Filmmaker Alan Parker known as one of Britain's most successful directors has died at the age of 76. He was best known for films like Bugsy Malone, Midnight Express, Evita, Fame, Mississippi Burning, The Commitments and Angela's Ashes. He won over 10 Academy Awards and 19 British Academy Film Awards throughout his career.
The family in a statement revealed that Parker died on Friday in London after a long illness. He is survived by his wife Lisa Moran-Parker, children Lucy, Alexander, Jake, Nathan and Henry, and seven grandchildren.
Fellow director David Puttnam said, "Parker was my oldest and closest friend - I was always in awe of his talent. My life, and those of many others who loved and respected him will never be the same again.''
The Academy Called Alan Parker An Extraordinary Talent
The British Academy of Film and Television Arts (BAFTA) also opened up about Alan Parker's demise and said they are "deeply saddened" by the news. The US Academy of Motion Picture Arts and Science called him "an extraordinary talent." The tweet added, "His work entertained us, connected us, and gave us such a strong sense of time and place."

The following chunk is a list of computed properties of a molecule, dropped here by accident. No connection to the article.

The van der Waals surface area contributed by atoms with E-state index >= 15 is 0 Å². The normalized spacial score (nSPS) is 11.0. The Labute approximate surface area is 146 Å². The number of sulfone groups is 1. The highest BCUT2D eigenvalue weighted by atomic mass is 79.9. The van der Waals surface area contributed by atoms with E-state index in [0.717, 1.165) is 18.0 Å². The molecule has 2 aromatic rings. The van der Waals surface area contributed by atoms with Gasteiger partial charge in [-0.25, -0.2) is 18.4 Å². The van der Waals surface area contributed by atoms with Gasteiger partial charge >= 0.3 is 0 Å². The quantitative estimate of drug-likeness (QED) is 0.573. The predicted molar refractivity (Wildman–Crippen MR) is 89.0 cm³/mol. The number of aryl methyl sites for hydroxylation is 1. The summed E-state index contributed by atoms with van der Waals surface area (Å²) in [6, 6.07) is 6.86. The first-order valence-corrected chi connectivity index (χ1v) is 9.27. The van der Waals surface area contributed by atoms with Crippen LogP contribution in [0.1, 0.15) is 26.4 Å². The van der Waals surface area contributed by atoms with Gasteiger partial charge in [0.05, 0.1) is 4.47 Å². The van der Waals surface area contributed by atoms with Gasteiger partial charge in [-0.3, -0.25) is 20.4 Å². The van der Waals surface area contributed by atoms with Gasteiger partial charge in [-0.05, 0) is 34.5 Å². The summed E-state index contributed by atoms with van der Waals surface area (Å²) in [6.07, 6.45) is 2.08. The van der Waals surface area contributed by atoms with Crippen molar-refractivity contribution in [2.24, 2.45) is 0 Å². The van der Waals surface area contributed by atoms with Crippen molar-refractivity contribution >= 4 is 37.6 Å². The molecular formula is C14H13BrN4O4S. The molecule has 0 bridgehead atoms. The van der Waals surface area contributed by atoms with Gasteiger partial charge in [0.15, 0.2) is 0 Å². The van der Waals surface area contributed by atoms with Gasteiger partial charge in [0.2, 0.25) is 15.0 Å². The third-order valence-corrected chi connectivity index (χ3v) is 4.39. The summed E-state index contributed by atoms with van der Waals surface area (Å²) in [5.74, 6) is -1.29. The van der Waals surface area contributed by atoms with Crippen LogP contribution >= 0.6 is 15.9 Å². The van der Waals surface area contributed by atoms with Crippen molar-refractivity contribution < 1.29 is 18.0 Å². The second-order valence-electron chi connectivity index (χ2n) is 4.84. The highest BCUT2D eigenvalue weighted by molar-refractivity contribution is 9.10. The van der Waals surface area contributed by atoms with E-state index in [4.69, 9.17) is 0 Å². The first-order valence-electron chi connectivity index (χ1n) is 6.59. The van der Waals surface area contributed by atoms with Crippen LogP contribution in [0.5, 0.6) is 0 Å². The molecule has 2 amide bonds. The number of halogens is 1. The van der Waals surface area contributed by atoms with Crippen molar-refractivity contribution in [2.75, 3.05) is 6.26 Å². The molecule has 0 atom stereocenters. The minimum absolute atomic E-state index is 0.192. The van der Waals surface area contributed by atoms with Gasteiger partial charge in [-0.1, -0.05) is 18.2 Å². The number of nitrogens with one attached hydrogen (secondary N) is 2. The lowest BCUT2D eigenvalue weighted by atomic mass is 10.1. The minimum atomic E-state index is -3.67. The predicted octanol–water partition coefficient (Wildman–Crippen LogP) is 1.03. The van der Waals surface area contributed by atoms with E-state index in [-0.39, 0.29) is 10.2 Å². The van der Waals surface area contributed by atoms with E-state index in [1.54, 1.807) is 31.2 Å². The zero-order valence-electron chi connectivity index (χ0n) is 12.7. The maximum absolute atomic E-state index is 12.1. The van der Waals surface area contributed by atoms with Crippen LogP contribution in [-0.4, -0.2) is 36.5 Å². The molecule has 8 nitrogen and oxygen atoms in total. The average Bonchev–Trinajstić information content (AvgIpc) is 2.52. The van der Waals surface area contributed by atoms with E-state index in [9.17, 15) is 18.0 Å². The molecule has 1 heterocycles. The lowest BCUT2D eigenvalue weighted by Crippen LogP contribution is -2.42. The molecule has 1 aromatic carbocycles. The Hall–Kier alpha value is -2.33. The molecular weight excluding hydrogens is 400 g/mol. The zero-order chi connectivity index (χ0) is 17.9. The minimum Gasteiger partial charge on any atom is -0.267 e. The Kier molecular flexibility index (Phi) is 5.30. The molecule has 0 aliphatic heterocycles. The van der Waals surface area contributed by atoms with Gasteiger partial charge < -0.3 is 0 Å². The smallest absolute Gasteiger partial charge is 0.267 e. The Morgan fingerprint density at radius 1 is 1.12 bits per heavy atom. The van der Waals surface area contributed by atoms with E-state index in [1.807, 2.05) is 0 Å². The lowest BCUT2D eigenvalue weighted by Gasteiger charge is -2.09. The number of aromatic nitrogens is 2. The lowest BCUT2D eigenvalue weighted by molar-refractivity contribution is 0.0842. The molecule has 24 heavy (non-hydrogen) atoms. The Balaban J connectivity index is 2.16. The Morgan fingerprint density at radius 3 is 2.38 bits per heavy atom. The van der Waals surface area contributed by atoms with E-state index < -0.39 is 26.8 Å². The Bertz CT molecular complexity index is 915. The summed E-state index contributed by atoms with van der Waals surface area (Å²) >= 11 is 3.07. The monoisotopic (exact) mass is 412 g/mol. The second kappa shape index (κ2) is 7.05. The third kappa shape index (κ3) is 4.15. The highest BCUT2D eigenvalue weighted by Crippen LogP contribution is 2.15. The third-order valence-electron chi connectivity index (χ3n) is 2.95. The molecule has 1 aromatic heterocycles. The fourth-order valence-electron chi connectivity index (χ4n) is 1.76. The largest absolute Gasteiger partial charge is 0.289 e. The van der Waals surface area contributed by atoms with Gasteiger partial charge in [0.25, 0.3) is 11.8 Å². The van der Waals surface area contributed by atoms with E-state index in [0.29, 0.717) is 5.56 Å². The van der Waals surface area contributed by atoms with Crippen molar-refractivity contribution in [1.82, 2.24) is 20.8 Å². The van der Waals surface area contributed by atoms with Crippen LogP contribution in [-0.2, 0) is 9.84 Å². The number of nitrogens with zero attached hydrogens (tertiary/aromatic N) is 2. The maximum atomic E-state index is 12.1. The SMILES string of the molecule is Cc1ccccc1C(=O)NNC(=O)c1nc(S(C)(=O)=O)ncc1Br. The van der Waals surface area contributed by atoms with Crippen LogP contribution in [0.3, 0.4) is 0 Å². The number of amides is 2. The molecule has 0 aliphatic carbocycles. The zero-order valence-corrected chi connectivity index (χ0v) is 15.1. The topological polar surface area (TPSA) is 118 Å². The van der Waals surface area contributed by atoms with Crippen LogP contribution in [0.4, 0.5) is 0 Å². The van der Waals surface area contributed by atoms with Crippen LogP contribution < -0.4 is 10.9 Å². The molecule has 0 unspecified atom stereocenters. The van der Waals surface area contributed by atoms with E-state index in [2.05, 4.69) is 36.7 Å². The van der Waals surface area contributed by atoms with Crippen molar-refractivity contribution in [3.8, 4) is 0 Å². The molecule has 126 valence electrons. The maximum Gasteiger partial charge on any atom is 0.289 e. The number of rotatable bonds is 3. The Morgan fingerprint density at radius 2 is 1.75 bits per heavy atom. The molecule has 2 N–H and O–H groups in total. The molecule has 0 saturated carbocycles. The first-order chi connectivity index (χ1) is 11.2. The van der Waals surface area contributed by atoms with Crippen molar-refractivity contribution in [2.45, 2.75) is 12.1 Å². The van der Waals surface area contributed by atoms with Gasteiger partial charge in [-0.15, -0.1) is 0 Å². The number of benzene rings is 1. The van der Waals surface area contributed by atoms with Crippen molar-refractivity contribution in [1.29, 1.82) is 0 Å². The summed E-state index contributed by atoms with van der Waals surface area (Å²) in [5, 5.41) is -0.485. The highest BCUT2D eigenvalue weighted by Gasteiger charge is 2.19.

Parker Is Known For Working In Different Genres
Parker, born in London in 1944, began his career in advertising and moved to work in the Television Industry with the critically acclaimed 1974 drama, The Evacuees. The show went on to win an International Emmy Award the following year. He soon moved on to feature films and directed the first film, Bugsy Malone starring young Jodie Foster, followed by Midnight Express, which won two Oscars and a nomination for best director. He was also known for directing musicals like Fame, family dramas like Shoot the Moon and thrillers like Angel Heart.
Parker Won Several Oscars As Well As BAFTA Awards
Parker reportedly also severed as the chairman of the British Film Institute and the UK Film Council. He was also knighted by Queen Elizabeth II in 2002.